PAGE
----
To compensate the Ute Indian Tribe for economic losses associated with stream fishing, Bottle Hollow Reservoir, located near Fort Duchesne, Utah, was constructed to provide recreation, fishing, and wildlife activities.
Water descending about 2,600 to the Bonneville Basin floor from Strawberry Reservoir will flow through the Diamond Fork System.
The water flowing into the Bonneville Basin will be stored in Utah Lake and the existing Mona and Sevier Bridge Reservoirs. Water will be used to irrigate Project land as well as for municipal and industrial purposes. The Spanish Fork Nephi Canal will convey irrigation and municipal and industrial water to Utah and Juab Counties.
Project water collected in Utah Lake will be exchanged upstream on the Provo River and be stored in the 320,300 acre-foot capacity Jordanelle Reservoir constructed 6 miles north of Heber City. A large portion of the water from Jordanelle Reservoir will be used for municipal and industrial purposes in northern Utah and Salt Lake Counties.
The Vernal Unit, completed in 1962, provides supplemental irrigation water to about 15,000 acres of land in Ashley Valley by storing the high spring flows of Ashley Creek for late season use. Flows from Ashley Creek are diverted at Fort Thornburgh Diversion Dam through the 3 mile long Steinaker Feeder Canal for storage in Steinaker Reservoir. This off stream reservoir, 3.5 miles north of Vernal, has a total capacity of 38,000 acre-feet. Storage water from the reservoir is distributed through the Steinaker Service Canal. Project lands that previously received a partial water supply from the unregulated flows of Ashley Creek and frequently suffered crop failures are now assured a reliable water supply.
The Vernal Unit also furnishes municipal water for the communities of Vernal, Naples, and Maeser. Recreation and fishing facilities have been provided at Steinaker Reservoir.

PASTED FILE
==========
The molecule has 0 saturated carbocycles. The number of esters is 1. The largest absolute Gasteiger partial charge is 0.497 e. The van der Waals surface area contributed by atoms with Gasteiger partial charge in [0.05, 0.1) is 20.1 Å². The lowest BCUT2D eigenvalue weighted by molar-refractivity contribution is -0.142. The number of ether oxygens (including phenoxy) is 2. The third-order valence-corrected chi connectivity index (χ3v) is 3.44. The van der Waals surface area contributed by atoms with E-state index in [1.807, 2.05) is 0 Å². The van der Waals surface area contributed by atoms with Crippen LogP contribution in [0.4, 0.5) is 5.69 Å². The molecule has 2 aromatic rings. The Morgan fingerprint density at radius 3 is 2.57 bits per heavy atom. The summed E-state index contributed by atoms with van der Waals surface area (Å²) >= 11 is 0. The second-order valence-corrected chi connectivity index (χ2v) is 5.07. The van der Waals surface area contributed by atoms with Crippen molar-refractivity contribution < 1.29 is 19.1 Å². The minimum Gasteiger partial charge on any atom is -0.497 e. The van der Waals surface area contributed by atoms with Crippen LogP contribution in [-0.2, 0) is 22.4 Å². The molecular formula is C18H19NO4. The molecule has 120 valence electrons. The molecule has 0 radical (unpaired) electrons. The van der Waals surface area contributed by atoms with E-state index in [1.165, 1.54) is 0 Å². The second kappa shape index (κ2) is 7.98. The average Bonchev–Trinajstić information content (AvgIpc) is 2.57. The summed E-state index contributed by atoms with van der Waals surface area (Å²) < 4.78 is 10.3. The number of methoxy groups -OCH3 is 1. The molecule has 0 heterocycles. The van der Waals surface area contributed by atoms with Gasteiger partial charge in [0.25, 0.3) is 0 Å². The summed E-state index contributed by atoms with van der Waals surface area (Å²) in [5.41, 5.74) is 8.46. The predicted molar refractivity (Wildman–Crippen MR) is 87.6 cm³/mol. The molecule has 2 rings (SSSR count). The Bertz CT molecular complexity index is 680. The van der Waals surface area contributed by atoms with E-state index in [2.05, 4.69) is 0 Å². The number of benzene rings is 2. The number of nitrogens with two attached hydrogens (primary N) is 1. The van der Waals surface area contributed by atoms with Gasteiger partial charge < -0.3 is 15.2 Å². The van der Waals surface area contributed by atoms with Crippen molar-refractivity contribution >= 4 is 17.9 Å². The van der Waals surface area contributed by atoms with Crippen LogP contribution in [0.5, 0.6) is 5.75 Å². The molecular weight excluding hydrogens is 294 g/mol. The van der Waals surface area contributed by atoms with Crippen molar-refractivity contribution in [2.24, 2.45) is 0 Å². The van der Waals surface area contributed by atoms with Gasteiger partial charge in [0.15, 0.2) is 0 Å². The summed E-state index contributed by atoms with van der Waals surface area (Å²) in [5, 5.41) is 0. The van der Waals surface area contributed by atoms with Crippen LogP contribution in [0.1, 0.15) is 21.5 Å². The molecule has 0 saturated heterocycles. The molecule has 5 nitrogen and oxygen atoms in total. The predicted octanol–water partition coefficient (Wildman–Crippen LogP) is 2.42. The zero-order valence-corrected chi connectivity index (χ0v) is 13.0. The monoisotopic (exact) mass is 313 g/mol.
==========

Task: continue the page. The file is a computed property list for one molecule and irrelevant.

The Jensen Unit provides water for Ashley Valley and the area extending east of the valley to the Green River. The Jensen Unit, located in Uintah County, will provide about 18,000 acre-feet of municipal and industrial water in the Ashley Valley area and 4,600 acre-feet of irrigation water to lands in the vicinity of Jensen. Red Fleet Reservoir on Big Brush Creek, the Unit's major feature, has a total capacity of 26,000 acre-feet. The reservoir stores early spring runoff and surplus flows on Big Brush Creek for subsequent municipal, industrial, and irrigation use. Recreation, fish and wildlife, and flood control benefits are also part of the Project. During operation, municipal and industrial water will be lifted from Red Fleet Reservoir by the Red Fleet Pumping Plant to Tyzack Aqueduct. The Burns Pumping Plant will pump water from Green River for irrigation in the Jensen area. Water is also being provided to enhance the Stewart Lake Water Fowl Management Area.
The Upalco Unit Replacement Project consists of a proposal to construct a combination of features on the Lake Fork and Yellowstone Rivers in the Uintah Basin of northeastern Utah. The features include water storage reservoirs, improved diversion and distribution of water, water conservation, stabilization of high mountain lakes, instream flows, fish and wildlife mitigation and enhancements, recreation developments, and land retirement.